In 1968, the American Heart Association (AHA) advised the public to avoid eating eggs because they were thought to increase low-density lipoprotein (LDL), or “bad” cholesterol. However, there has been a large amount of research proving egg’s health benefits since then.
One recent study at the University of Connecticut (UConn) found that egg consumption in young, healthy adults did not affect the risk of cardiovascular disease. The study compared participants ages 18-35 that consumed either no eggs, three egg whites daily or three whole eggs daily.
Catherine J. Andersen, UConn Associate Professor of Nutritional Sciences and lead researcher, found that blood samples from study participants who consumed whole eggs daily showed a significant increase in choline, which is an essential nutrient found in egg yolk.
According to Andersen, choline intake is associated with increases in trimethylene N-oxide (TMAO), a metabolite linked to heart disease. However, Andersen found that the amount of TMAO did not change in the participants, regardless of the increases in choline intake.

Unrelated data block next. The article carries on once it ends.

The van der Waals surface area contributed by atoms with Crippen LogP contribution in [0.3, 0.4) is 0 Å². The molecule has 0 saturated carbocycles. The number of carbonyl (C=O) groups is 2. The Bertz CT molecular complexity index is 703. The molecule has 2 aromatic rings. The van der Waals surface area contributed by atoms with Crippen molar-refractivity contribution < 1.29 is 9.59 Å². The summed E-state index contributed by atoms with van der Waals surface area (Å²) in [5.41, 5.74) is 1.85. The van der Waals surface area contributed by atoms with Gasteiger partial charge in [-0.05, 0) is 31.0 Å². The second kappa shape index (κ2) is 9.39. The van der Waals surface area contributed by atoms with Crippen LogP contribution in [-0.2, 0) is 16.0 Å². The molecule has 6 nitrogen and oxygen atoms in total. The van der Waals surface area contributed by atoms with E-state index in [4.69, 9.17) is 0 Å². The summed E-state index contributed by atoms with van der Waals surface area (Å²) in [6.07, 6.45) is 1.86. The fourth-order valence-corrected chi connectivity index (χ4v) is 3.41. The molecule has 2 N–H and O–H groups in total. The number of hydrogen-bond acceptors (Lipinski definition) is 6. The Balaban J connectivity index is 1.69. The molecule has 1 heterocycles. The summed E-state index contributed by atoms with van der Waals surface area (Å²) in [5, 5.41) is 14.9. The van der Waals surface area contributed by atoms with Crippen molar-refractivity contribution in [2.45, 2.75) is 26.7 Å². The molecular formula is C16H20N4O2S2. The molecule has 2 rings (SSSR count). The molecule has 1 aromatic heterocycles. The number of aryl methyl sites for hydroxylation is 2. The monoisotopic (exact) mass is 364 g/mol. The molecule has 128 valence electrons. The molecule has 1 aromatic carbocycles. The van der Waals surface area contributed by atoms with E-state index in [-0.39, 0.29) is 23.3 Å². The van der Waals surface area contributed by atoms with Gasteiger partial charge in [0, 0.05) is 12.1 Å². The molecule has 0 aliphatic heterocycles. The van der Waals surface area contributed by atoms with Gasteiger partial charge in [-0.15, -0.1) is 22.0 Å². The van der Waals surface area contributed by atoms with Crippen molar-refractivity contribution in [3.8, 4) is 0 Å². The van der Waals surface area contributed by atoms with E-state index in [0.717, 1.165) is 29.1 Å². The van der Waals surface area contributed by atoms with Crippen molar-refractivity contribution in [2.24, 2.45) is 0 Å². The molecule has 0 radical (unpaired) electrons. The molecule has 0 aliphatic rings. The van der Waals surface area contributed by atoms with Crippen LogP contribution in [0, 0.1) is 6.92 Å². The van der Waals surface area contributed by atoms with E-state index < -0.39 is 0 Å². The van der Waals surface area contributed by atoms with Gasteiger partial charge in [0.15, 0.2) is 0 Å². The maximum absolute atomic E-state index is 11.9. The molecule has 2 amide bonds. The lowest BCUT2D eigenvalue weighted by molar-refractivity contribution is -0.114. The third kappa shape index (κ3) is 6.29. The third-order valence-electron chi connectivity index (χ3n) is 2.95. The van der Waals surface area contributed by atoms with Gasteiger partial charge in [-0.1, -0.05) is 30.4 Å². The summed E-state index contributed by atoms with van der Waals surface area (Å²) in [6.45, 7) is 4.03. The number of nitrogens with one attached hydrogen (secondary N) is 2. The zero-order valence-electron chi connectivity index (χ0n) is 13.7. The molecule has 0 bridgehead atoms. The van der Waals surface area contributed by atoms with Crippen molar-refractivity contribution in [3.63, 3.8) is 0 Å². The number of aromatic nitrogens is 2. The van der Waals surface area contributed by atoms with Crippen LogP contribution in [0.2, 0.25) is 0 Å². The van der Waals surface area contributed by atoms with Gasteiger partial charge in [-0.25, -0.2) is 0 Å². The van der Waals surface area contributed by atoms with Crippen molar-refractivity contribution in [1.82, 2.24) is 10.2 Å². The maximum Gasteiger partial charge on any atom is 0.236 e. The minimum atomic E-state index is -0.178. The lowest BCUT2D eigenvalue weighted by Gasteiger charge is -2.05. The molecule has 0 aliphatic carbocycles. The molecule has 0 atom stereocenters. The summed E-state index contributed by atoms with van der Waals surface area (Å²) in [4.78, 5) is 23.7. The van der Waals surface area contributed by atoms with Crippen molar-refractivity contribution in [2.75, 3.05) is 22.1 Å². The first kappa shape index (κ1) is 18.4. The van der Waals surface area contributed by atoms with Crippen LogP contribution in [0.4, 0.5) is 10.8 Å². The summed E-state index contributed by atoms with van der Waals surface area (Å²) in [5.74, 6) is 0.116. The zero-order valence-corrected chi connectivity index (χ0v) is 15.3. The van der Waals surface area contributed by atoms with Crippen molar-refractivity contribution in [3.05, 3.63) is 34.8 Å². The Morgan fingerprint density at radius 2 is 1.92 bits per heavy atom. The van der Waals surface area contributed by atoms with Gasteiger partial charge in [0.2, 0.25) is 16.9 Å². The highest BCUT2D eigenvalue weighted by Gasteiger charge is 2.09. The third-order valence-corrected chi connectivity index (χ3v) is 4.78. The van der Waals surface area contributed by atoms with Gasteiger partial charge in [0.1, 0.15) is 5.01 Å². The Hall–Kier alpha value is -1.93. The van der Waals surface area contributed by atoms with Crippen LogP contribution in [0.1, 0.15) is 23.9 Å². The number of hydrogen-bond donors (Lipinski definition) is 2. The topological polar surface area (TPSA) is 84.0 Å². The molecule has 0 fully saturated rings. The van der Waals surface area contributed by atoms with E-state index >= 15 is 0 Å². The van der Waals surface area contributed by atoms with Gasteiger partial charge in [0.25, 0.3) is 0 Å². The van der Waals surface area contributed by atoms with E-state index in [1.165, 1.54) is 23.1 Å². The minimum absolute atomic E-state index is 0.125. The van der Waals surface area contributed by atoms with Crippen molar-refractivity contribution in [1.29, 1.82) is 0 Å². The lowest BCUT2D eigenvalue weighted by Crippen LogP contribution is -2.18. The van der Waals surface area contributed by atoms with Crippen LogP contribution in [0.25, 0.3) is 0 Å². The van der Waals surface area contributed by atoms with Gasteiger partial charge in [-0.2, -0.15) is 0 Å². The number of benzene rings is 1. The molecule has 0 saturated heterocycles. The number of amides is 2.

“That’s kind of the best-case scenario,” Andersen stated. “We want to have rich amounts of this important nutrient, but not increase this metabolite that could potentially promote cardiovascular disease.”
Additionally, researchers found no negative changes in the participant’s inflammation or blood cholesterol levels but did note that consuming whole eggs had less of a negative impact on markers associated with diabetes risk compared to consuming egg whites only.
In general, study participants showed a greater nutrient density in their diet when consuming the whole eggs, including a higher level of higher hematocrit, which is a measure of red blood cell density in the blood.
When conducting a study that evaluates the impact of eggs on human health, Andersen believes it is important to perform a comprehensive review, like this one, that considers health measurements a doctor would look at during a routine physical.
“It helps to provide a comprehensive picture of the effects of egg intake in a young, healthy population utilizing standard, routine clinical biomarkers,” she stated. “We believe that allows for greater translation to the general public.”
It’s good to know that the industry is working towards breaking the decades old myth that eggs should be avoided. Now, the industry just needs to educate consumers on the fact that eggs with brown shells are not healthier than egg with white shells.